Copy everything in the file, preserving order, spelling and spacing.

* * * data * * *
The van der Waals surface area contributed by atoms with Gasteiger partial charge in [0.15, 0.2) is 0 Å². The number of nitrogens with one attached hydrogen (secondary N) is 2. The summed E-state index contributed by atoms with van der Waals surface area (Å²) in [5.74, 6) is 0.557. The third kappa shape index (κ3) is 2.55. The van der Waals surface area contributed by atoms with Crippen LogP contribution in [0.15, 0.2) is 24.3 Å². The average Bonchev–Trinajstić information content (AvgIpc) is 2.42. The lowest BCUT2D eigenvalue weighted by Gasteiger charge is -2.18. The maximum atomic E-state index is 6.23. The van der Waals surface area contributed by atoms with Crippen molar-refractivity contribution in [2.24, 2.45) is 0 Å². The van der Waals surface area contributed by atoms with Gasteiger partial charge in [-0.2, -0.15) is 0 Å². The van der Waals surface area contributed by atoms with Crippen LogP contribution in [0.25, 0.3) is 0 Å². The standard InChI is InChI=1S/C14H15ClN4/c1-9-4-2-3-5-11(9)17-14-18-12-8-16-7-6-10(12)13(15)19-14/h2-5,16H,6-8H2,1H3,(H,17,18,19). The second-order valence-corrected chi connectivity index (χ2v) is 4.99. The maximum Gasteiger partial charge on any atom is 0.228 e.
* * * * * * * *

The van der Waals surface area contributed by atoms with Gasteiger partial charge in [0.15, 0.2) is 0 Å². The number of nitrogens with one attached hydrogen (secondary N) is 2. The summed E-state index contributed by atoms with van der Waals surface area (Å²) in [5.74, 6) is 0.557. The third kappa shape index (κ3) is 2.55. The van der Waals surface area contributed by atoms with Crippen LogP contribution in [0.15, 0.2) is 24.3 Å². The average Bonchev–Trinajstić information content (AvgIpc) is 2.42. The lowest BCUT2D eigenvalue weighted by Gasteiger charge is -2.18. The maximum atomic E-state index is 6.23. The van der Waals surface area contributed by atoms with Crippen molar-refractivity contribution in [2.24, 2.45) is 0 Å². The van der Waals surface area contributed by atoms with Gasteiger partial charge in [-0.2, -0.15) is 0 Å². The van der Waals surface area contributed by atoms with Crippen LogP contribution in [0.25, 0.3) is 0 Å². The standard InChI is InChI=1S/C14H15ClN4/c1-9-4-2-3-5-11(9)17-14-18-12-8-16-7-6-10(12)13(15)19-14/h2-5,16H,6-8H2,1H3,(H,17,18,19). The second-order valence-corrected chi connectivity index (χ2v) is 4.99. The maximum Gasteiger partial charge on any atom is 0.228 e.